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Offshore Support Journal

Duncan Telfer calls for new balance in charter-party terms

Tue 12 Feb 2019 by Ed Martin

Duncan Telfer calls for new balance in charter-party terms
Duncan Telfer (Swire Pacific Offshore): "The day rate will be dictated by supply but the terms and conditions will not"

Swire Pacific Offshore’s commercial director Duncan Telfer called for a re-evaluation of charter-party terms in his address to the 2019 Annual Offshore Support Journal Conference

Owners need to pay greater attention to aspects of the charter party (CP) beyond the day rate, Mr Telfer said.

“Much of spotlight has been placed on the near-60% drop in rates but not enough attention has been paid to the gradual erosion of CP terms,” he said.

“The day rate will be dictated by supply but the terms and conditions will not.”

He highlighted several areas that negatively impact on owners while favouring charterers, such as consumables pricing being included in day rates, payment terms growing longer and longer, insufficient cure periods, terminations for convenience and cause not allowing for remedy, and draconian liquidated damage clauses.

Mr Telfer also called for the return of knock-for-knock provisions. “Over last five years there’s been a steady and disturbing erosion of knock-for-knock and contracts now often require owners to assume responsibility for damage even if it’s not directly the owner’s fault.”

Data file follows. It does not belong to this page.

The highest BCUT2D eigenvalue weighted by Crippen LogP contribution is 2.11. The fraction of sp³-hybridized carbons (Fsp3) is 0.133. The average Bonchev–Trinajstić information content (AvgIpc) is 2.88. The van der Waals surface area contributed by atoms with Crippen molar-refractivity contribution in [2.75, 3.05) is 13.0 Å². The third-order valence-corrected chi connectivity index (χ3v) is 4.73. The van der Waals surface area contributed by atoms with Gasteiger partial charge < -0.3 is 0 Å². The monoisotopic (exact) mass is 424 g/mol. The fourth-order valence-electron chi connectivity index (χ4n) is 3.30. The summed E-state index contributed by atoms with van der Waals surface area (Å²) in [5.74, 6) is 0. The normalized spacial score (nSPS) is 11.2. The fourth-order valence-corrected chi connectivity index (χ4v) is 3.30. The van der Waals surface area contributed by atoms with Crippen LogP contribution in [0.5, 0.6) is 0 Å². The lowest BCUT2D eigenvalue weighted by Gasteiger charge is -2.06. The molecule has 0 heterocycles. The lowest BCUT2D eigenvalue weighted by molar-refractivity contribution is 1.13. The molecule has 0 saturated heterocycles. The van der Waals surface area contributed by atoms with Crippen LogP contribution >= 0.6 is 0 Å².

He asked “Is it commercially sensible to fix owners with potential unlimited liability in respect of property damage?”

Pollution and wreck removal were highlighted as areas that could be disproportionately harmful for owners when considered on a risk-reward analysis basis.

In the medium- to long-term, this will only result in increased costs for both owners and charterers, he said, adding “There’s no benefits from this except perhaps to the insurance industry itself.”

To remedy this situation, Mr Telfer called for several mesasures to be taken including paid mobilisation and demobilisation of vessels’ reasonable cure periods for deficiencies; 30-day or even prefunded payment terms becoming the norm; a return to knock-for-knock; mutually beneficial termination clauses and fair compensation to owners in the event of termination for convenience; and that penalty clauses should be realistic, rather than “a payment to earn work.”

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